The kids gathered around the fight, but no one stepped in to break it up. Glenton wrestled Billy to the ground and his fists rained down on Billy’s face. Billy managed to cover his face with his forearms. Glenton whaled on Billy’s forearms and ears and the side of Billy’s head. A few girls told me that I had to stop the fight. One girl started crying. Some of the boys cheered for Glenton or encouraged Billy. Most of the boys just watched. They seemed hesitant, as if they didn’t know whether or not they should stop the fight. Still, I did nothing. I let them fight. Part of me thought that surely another teacher would hear the commotion, rush into my classroom, and break up the fight. But, of course, that couldn’t happen because no teachers could leave their rooms and come into mine because there was a poisonous gas cloud floating through the halls.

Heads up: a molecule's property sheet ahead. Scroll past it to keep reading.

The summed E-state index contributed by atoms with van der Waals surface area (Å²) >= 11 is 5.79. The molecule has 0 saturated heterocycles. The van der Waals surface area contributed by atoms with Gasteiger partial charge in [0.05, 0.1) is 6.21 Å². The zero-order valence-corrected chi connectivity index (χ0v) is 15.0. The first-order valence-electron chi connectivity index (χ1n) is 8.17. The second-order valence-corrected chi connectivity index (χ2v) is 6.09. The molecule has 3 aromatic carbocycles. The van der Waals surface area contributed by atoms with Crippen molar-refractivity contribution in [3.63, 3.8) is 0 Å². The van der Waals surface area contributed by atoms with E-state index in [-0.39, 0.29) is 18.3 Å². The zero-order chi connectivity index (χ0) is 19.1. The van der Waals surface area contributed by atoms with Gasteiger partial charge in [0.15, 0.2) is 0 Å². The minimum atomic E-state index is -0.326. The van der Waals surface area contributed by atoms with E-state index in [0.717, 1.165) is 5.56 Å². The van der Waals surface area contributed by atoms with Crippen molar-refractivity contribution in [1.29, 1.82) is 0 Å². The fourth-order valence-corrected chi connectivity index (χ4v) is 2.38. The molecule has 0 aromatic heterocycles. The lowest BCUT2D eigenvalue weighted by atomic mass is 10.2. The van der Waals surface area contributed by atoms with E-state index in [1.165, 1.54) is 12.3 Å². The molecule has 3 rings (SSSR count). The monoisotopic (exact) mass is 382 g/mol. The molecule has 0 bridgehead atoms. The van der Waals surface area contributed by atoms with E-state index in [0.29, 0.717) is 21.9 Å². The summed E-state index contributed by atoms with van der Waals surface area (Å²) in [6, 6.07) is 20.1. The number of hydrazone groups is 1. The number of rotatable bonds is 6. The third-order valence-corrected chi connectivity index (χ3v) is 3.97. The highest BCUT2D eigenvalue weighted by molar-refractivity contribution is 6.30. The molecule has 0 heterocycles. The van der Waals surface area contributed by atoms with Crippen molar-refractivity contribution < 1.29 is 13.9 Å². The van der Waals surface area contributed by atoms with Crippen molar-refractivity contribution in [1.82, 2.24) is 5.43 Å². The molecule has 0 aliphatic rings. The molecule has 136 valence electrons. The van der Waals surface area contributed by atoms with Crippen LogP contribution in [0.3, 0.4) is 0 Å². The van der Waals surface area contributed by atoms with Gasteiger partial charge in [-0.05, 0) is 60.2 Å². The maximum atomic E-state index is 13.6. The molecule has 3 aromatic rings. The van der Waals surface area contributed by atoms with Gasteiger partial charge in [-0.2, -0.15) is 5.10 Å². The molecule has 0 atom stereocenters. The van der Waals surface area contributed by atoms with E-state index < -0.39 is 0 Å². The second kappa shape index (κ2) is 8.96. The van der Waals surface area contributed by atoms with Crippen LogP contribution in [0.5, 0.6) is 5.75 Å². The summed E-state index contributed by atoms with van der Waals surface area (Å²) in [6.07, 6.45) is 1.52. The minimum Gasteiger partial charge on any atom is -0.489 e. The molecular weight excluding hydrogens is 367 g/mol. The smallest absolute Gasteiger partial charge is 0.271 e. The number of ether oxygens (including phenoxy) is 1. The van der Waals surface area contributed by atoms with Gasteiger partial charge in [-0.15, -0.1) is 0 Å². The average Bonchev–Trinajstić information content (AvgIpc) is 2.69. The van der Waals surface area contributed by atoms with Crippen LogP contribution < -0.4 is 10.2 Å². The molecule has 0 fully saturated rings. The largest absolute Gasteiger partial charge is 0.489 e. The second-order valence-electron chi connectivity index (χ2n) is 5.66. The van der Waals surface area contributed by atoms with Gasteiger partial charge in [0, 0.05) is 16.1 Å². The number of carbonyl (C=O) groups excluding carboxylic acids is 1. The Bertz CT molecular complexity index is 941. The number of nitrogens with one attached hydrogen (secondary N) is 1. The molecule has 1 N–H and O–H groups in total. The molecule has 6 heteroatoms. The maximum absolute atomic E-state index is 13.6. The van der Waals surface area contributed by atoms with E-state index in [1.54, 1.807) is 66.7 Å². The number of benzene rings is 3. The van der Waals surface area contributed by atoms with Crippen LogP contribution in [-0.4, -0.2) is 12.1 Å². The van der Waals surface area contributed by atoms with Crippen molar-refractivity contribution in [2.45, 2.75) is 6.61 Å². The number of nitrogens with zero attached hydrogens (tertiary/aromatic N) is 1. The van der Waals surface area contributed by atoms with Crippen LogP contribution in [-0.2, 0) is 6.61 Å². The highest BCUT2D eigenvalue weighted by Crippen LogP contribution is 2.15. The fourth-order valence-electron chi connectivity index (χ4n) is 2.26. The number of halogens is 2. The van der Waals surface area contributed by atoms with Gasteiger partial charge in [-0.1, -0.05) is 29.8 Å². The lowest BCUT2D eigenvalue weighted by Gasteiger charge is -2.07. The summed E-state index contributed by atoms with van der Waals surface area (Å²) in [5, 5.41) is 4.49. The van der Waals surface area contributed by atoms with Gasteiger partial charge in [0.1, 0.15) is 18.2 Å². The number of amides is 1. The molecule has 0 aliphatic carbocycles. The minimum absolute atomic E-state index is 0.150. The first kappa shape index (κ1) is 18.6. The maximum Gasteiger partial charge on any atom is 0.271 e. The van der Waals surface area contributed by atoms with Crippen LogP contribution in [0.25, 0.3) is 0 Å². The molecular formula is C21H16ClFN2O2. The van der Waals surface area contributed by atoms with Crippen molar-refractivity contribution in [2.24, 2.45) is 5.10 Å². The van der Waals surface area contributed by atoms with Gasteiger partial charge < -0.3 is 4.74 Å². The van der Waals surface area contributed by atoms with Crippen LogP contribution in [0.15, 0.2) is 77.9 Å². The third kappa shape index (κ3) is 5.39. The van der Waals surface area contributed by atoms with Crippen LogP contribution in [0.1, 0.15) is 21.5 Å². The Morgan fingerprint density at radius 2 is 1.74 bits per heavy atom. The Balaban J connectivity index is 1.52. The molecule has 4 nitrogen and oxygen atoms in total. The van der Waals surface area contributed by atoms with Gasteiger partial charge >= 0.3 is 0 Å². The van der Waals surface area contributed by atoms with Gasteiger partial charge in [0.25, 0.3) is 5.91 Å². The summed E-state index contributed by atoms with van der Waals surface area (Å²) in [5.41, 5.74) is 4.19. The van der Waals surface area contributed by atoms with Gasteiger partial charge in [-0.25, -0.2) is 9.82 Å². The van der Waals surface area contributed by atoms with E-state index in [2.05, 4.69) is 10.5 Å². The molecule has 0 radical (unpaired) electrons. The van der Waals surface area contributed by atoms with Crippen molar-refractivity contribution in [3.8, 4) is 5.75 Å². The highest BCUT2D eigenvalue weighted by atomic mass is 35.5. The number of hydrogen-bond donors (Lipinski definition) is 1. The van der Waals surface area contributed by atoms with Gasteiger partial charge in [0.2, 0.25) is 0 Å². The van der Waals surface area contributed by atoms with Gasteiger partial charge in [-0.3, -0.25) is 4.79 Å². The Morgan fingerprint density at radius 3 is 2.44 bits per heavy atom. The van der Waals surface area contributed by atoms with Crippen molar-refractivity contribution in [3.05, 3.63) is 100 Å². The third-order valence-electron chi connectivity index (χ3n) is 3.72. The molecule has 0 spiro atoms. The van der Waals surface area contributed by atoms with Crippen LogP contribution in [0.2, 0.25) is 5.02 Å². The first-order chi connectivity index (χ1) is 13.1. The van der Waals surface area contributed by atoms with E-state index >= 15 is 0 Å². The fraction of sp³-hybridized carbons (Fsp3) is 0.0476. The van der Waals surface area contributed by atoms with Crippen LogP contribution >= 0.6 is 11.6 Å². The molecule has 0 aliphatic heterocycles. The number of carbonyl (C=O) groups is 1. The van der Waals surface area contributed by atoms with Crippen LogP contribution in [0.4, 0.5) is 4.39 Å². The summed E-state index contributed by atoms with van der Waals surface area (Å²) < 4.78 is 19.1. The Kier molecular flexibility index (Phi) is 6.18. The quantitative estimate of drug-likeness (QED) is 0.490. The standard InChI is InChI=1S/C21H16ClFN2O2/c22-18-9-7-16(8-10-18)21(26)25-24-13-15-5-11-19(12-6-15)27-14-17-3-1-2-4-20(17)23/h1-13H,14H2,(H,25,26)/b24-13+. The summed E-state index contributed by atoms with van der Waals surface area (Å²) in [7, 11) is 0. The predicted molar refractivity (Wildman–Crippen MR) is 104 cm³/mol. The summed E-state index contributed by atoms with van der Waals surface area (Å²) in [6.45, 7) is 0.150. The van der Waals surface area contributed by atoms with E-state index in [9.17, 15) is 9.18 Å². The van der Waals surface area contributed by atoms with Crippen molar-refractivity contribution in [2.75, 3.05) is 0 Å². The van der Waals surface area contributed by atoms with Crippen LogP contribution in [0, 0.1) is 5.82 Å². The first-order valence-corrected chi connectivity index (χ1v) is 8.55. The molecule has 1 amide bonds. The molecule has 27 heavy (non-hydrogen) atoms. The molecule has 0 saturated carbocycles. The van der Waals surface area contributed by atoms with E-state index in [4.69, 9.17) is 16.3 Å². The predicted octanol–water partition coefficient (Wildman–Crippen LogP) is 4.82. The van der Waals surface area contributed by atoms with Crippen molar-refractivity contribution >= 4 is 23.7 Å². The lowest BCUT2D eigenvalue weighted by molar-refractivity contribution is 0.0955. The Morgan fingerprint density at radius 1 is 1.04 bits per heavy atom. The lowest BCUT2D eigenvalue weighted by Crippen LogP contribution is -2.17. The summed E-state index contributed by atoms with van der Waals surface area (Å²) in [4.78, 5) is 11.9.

Then, something strange happened. It was almost like a realization spread across the room. It started with Glenton. Glenton was on top of Billy, pounding his fists into Billy’s head and getting really tired when Glenton must have realized that I wasn’t going to stop the fight. And if I wasn’t going to stop it, no one was. And if no one was going to stop the fight, what was gonna happen now that he was too tired to punch Billy anymore? What was Billy gonna do? And if no one breaks up a fight, how does the fight end? I think Glenton realized this because he stopped punching Billy, got up, walked to his desk, and sat down. Billy stood up, too. His face was bright red and his hair and back were covered with dirt and debris. A paper clip clung to his cheek. He tried real hard not to cry, but he cried a little, anyway. He didn’t go anywhere for a few seconds. He just stood there, taking deep breaths. Then he, too, went back to his seat and sat down. The rest of the kids just stood around, not talking, not doing anything. Just standing there.